“Others play sport but I don’t. Others go out. I don’t. They invite each other over, they look at each other, they spend time together but I’m not like that at all. I didn’t come prepared for this life. The place where I am stronger than the others is inside myself.” (and in fact, she’s right, because she has the wealth of the poor. In the absence of anything better, she has managed, through her own mercy, to achieve ego reduction.)
“I’m afraid that Mum will get cancer from all her worry about me; that’s my worst nightmare. The woman who lives with my dad is in hospital; I have prayed so hard for her, that she will be all right. I have to think about her. If I think about her, she will get better. I don’t have any sisters so I’m the one who has to think for everyone. My godfather has shingles so I worry about that. If an animal is unwell, I worry myself sick. I’m always afraid that my dog will catch something; that would be the end of me.” (consultation on 20/12/84).
She’s afraid of catching her godfather’s shingles when she goes to visit.
“I’m afraid something horrible is going to happen to me.”
Fear of injections/needles.
“I’m afraid of illness but I would rather be sick myself than to see someone I love unwell.”
“I have an outbreak of herpes; it’s horrible. When I saw it this morning I would have hit my head against the wall. I don’t dare touch anything for fear that I will infect someone, and God knows how much I prayed not to have this affliction! I mean He could have made me get it elsewhere!”
Dream that her teeth fall out and choke her.
Sexuality experienced as rape (Cenchris)
A man asked her to marry him which came as a great shock: an “old man”, all of 44 years old (she is 30) – “he’s a pervert!”
Love experiences (Consultation of 5/11/84)
“I have never known true love; I am very demanding in love: he would have to listen to me, take my needs into consideration. All the men I have known were only concerned with their work. It was them first and me last. I give all, everything, and they just take life easy. I may be sad but I bounce back quickly: it’s not a big deal. I rationalise and tell myself: ‘Never mind, you’ll find another.’ I tell myself that God wanted it like this and that I wouldn’t have been able to live with someone else. I was led into each relationship so that I could learn something from him, something I wouldn’t have been able to learn alone. They were all very different. I am stylish and attractive. Mum knows how to satisfy my desires; she sacrifices for that. The boys I’ve known never gave me anything but I always gave them presents. Even my current boyfriend: presents don’t mean anything to him. I gave him a Christmas present worth 240 Francs but he gave me nothing. It’s hard. I’m affectionate but he is harsh. When I was in the hospital, he only spent fifteen minutes there to smoke a cigarette in the corridor. It’s the bane of my existence.”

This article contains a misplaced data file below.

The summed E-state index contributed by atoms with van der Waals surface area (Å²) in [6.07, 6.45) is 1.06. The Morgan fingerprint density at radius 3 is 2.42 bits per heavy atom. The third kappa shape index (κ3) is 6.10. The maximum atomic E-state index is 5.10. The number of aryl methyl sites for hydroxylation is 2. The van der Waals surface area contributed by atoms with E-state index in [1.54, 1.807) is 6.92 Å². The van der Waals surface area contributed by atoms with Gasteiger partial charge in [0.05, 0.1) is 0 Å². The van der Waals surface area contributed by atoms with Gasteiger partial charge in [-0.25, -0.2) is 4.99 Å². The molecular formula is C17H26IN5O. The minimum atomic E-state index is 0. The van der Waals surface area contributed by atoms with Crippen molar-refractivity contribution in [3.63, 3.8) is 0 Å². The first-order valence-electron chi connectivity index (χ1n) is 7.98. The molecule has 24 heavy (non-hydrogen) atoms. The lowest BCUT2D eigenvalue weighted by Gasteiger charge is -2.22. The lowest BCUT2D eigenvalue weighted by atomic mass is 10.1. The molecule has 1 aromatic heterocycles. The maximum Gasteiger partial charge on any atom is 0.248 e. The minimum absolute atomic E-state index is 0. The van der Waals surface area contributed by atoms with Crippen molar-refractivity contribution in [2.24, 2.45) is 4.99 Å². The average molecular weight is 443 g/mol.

On 30/5/84, her mother tells me: “She met a boy who wasn’t right for her; he was too young (he was 26 and she was 28). I have lived too long with her and she too long with me. He has no job; he’s not like us, not our kind. Psychics have told me that she will marry an older man so she knows he’s not the right one, but she’s too molly-coddled with me; I smother-love her, too strict. I never let her go out and the few friends she had are all gone now. She calls me every evening while he watches TV.”
In March 1986, R tells me : “I’ve broken off with my boyfriend because he didn’t grieve over my dad. People have no idea what the word love actually means.” There hasn’t been a man in her life since then.
General symptoms (Consultation on 5/11/84)
“I get overheated very easily. I go out with very little on in winter. I don’t feel the cold. I am always amazed to see all the clothes other people wear.”
History of sunstroke.
Food likes and dislikes:
Doesn’t like salty; even prefers food with no salt. Craves deli foods, cold meats.
Dislikes cakes, fruits.
Tends to lose her appetite, especially when annoyed or upset.
Heavy runny discharge at ovulation and then pain in the ovaries until her period starts, “as if a volcano were waking.” (November 1986), “like something dead which is waking up inside me.” (3/3/87).
Migraine for four days before her period when upset.
The very first panic attack over the idea of drinking in front of a man was just before her period.
Aetiologies of the pathology
– “What made life difficult when you had your MS?”
– “Nothing. I think being sick was quite simply the only way to get my daddy back, and that’s what happened: he came to see me every day in the hospital. I was looking for my dad in that young man but it wasn’t right. I fell ill, Dad came to see me, I was happy, it was wonderful, and then six months later, he was dead.”
The Multiple Sclerosis started when she was trying out living with the lover who was not very attentive.
The neurological or urological flare-ups were connected with worries of all different kinds: concerns about the shop, about inheritance, meetings with the lawyer (“the lawyer is spineless, sitting there at his desk. I told him: ‘You are cruel, Sir, I won’t be insulted like this.’), but above all the death of her dog, then her father’s death and later anything related to memories of her father (e.g. anniversaries of her father’s death), respect for her father, her family’s non-observance of her father’s wishes: “I agreed to sell Daddy’s hotel because he wasn’t happy there, but not his horses. Yes to the colts because he hadn’t known them for long.”
A new instance of urinary retention for two hours after receiving an invitation (13/10/86): “The younger people there were all in couples so I stayed with the older ones and felt lonely. I needed someone to hold my hand. My mother annoys me; she’s not what I need.”
The herpes flare-up on 22/12/86 was triggered by a comment from her cousin who told her what she had heard people say about her, i.e. that she was ugly, dressed like a nun and would never get married.